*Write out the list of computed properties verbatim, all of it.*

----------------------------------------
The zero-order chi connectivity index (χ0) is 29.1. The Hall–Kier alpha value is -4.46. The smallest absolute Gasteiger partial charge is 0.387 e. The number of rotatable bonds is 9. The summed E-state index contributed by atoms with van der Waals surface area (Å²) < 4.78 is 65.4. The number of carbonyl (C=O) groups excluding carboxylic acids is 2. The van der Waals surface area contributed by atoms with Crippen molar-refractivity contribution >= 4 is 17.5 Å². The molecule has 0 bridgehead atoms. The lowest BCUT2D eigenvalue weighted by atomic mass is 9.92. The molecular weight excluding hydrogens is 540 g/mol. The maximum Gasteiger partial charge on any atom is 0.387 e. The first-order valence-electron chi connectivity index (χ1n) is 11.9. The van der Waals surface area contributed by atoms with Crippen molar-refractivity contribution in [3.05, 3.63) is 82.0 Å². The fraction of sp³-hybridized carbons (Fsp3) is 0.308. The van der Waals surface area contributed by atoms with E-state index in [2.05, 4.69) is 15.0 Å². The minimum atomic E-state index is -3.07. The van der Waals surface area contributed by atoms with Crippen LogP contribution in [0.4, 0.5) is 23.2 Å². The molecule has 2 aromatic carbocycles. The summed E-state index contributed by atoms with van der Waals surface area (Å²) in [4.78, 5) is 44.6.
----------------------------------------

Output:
The zero-order chi connectivity index (χ0) is 29.1. The Hall–Kier alpha value is -4.46. The smallest absolute Gasteiger partial charge is 0.387 e. The number of rotatable bonds is 9. The summed E-state index contributed by atoms with van der Waals surface area (Å²) < 4.78 is 65.4. The number of carbonyl (C=O) groups excluding carboxylic acids is 2. The van der Waals surface area contributed by atoms with Crippen molar-refractivity contribution >= 4 is 17.5 Å². The molecule has 0 bridgehead atoms. The lowest BCUT2D eigenvalue weighted by atomic mass is 9.92. The molecular weight excluding hydrogens is 540 g/mol. The maximum Gasteiger partial charge on any atom is 0.387 e. The first-order valence-electron chi connectivity index (χ1n) is 11.9. The van der Waals surface area contributed by atoms with Crippen molar-refractivity contribution in [3.05, 3.63) is 82.0 Å². The fraction of sp³-hybridized carbons (Fsp3) is 0.308. The van der Waals surface area contributed by atoms with E-state index in [2.05, 4.69) is 15.0 Å². The minimum atomic E-state index is -3.07. The van der Waals surface area contributed by atoms with Crippen LogP contribution in [0.4, 0.5) is 23.2 Å². The molecule has 2 aromatic carbocycles. The summed E-state index contributed by atoms with van der Waals surface area (Å²) in [4.78, 5) is 44.6.